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Peace News log archive: March 2013

Articles from the Peace News log.
For archive articles from the whole site, look here

REPORT FROM IRAQ: Non-violent protests by the people of Halabja at the 25th anniversary commemorations of the town's gassing help highlight the political misuse of the massacre.

ImageSaturday was the 25th anniversary of the March 16, 1988 gassing of the town of Halabja, which is north-east of Baghdad and whose backdrop is the mountains that make up part of the Iran-Iraq border. This attack killed upwards of 5000 civilians, mostly women and children, injuring thousands more as Iraqi planes dropped chemical bombs on the town.

Having previously visited the town in April 2009 I returned to Halabja on Saturday to be part of the commemorations, although, for reasons I'll explain later, this most recent trip can only just be described as an actual visit to Halabja as it was a very sanitised version of the town, where the true impoverished nature of the place was kept hidden from visiting eyes.

Away from ceremony and international attention, the first time I visited Halabja I met a man who had lost 24 members of his family of which he was the only one to survive, he lost brothers, sisters, cousins, uncles, nieces, nephews, his parents and his grandparents. He himself only survived because he had been injured in a previous 'conventional' attack a couple of days earlier and had shrapnel in his leg. For this reason alone he was outside the centre of the town receiving treatment as the chemical attack rained down on his family and all the others that were murdered on that March day in 1988.

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REPORT FROM IRAQ: Cross-border Turkish bombings continue to claim civilian lives and disrupt livelihoods in northern Iraq.

ImageBack in November I wrote a blog piece for Peace News about what was essentially a media blackout on cross-border attacks by the Turkish military into the northern regions of Iraq. These Turkish attacks into Iraq have a long and deadly history, taking and disrupted many lives and have historically, in the main, been largely under-reported or simply unreported. It is in part due to this lack of coverage and critical challenge in the media that these attacks have been able to continue, resulting in more lives being lost and torn apart. As such, it is more than unfortunate to report that Turkish cross-border bombings have continued in the months since.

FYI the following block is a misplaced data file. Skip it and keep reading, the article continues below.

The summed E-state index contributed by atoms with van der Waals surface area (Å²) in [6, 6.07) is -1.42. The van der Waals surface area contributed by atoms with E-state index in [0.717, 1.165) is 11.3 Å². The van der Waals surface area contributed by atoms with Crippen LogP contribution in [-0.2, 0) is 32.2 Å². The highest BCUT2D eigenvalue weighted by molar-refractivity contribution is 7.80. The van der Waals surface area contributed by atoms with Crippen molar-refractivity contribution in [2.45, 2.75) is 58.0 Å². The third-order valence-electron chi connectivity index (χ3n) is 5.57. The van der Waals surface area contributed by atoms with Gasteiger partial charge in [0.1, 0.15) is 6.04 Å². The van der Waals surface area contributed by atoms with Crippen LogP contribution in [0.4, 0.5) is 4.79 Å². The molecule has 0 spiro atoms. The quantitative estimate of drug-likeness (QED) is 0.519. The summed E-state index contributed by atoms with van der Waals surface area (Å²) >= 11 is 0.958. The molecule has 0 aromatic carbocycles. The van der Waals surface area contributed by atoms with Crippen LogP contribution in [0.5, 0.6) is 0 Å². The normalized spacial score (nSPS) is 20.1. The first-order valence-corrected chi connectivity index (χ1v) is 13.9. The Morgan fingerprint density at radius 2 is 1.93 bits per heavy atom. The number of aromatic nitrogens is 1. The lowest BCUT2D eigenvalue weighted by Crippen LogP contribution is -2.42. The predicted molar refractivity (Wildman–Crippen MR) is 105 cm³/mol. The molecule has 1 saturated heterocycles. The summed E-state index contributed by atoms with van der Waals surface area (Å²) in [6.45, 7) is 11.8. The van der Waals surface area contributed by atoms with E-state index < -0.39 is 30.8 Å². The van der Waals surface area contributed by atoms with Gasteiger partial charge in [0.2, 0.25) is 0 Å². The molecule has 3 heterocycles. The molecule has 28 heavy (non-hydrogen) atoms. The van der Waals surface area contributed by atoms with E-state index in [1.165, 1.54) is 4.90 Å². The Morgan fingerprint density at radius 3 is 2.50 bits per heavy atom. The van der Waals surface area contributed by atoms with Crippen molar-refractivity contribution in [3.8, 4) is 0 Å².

In writing the blog in November last year I cited a human rights organisation that have a team based in Iraqi Kurdistan, Christian Peacemaker Teams (CPT), who had met with one of those who was injured during the Turkish bombings in November, Rebaz Ahmed Ismail. At that time only the wire agencies had carried news reports on the deployment of Turkish ground troops into Iraq, an event that is now relatively rare as most of the attacks are carried out from the air, and even then these agencies misreported the fact that civilians had indeed been killed during these attacks; CPT reported the day after the attacks that at least two civilians had been killed in a single Turkish bombing raid along the Iraqi border with Iran.

The last time I myself was in Iraq was in April-May 2009 and I had gone specifically to support the work by international NGOs to document these cross-border attacks that were claiming the lives of many and disrupting the livelihoods of even more who farm and herd animals on the grasses high in the Iraqi mountains. The lushly green covered mountains offer grazing, particularly in the summer months, when the lower lands become arid due to the heat. One only has to look at a map to see that the Turkish-Iraqi-Iranian border region of Iraq is mountainous and fertile compared to the rest of Iraq which is mainly flat and outside the banks of its two major rivers distinctly lacking in plant life. One of the people I traveled to Iraq with in 2009 now works full time in Iraqi Kurdistan and was one of the CPT members that met with Rebaz, who lost a leg and two friends in an F16 fighter-aircraft attack in early November 2012.

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